What Would Exercise in Space Look Like?

Yes, exercise in space has been something that NASA and other agencies that utilize the International Space Station have been trying to optimize with varying degrees of success. Whilst the ways devised are decent and may be adequate for the purpose of delaying the loss of muscle mass and bone density, there are still more methods to explore. Bear in mind that these exercises were theorized with the premise that we do not find a way to artificially simulate gravity onboard a spaceship. It is also important to note that veins draw blood back to the heart via muscular contraction done through voluntary movement. Without gravity to naturally spur on the voluntary contraction of muscles, exercise also becomes a vital element to a working circulatory system whilst in the microgravity environment of space.

NASA’s Exercise Regime

Here is a list of the creative solutions that the team at NASA had come up with (a total of 3 different devices), used for a total of 2 and a half hours is spent per day:

Cable assisted treadmill: This is a standard treadmill that has cables attached to a vest that act by pulling downwards on the wearer to simulate the feeling of gravity attempting to pull you towards the ground. It is not known to be the most effective piece of equipment but it sure beats not running at all. It should be noted that this could be improved upon by adding features mentioned in the later section of this chapter.

Stationary bike: An old favorite amongst gym-goers on Earth, except just with an additional strap to keep your glutes glued to the saddle. This helps provide another form of cardio for crew members aboard the International Space Station who are not a big fan of running or have prior knee injuries. This is one of the exercises that doesn’t differ drastically from the version that we have on earth, making it one of the pieces of equipment that’ll remind the crew of home. It should be noted that pairing this equipment with virtual reality gaming displays to have competitions between the crew members could greatly improve morale and adherence to an exercise regime (Zwift bikes are already a good example of this).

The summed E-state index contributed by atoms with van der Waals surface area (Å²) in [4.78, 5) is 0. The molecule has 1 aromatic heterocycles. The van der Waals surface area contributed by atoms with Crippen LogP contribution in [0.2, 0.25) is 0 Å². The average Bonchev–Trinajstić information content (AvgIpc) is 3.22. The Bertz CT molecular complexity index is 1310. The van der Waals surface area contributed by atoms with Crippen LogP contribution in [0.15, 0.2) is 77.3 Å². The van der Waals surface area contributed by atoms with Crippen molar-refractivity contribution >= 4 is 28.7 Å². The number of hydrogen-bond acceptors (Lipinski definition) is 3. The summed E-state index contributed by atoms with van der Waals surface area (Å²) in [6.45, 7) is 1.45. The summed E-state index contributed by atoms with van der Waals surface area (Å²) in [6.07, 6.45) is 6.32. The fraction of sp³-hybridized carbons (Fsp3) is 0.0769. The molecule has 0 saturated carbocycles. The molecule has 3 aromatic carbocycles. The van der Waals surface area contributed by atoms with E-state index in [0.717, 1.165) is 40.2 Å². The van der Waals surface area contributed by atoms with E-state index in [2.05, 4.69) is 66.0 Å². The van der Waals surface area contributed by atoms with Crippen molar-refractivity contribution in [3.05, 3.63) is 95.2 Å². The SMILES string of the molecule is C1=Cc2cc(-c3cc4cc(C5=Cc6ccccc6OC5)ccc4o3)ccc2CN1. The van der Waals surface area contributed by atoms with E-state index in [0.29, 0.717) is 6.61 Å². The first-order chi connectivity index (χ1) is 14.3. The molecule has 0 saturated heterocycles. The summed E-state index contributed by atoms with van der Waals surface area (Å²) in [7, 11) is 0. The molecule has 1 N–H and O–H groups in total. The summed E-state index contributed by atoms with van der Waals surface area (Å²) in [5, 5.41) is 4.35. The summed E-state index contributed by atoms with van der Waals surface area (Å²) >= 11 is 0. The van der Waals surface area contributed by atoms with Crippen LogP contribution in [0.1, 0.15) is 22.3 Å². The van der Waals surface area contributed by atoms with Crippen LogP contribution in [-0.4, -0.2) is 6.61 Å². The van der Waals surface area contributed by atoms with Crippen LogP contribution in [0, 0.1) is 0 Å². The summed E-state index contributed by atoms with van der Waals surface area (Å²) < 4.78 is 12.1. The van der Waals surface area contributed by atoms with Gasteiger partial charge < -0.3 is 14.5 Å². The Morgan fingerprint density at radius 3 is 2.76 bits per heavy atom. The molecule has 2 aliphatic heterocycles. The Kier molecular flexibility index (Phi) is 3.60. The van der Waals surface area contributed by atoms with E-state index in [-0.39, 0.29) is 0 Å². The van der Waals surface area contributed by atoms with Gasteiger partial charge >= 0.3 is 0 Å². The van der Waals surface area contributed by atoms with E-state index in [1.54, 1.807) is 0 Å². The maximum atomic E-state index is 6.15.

Advanced Resistive Exercise Device: This is the space equivalent of lifting weights, yet it may look foreign to us Earth dwellers (Looking more like a piece of engineering equipment). It uses a system of vacuum cylinders and pistons to simulate the resistance caused by free weights with the aid of an attached barbell for a host of possible exercises. Luckily for us, though it does not require a degree in engineering in order to operate, it is straightforward and attempts to mimic many of the common exercises that we do here on Earth. The list of possible exercises includes the deadlift, bench press, squat, bicep curls, upright rows, triceps extension, hip abduction, hip adduction, and heel raise. With such an impressive list, one would easily be able to devise a full-body routine with this piece of equipment in the microgravity of space. This piece of equipment will surely become a favorite with those who view cardio as a cardinal sin and pray to the god of gains every night before bed (Looking at you, gym bros).

New Experimental Ideas:

Resistance bands: By having fixed anchor points for the feet when training the upper body or for the shoulders (Backpack style) when training the lower body, resistance bands can offer a way to produce resistance (via tension in the band) without needing gravity (as normal weights do). You could devise ways to train the entire body using them. The only reason I think this hasn’t been devised yet is that it is difficult to find appropriate anchor point placement (To ensure the user does not float away during the exercise).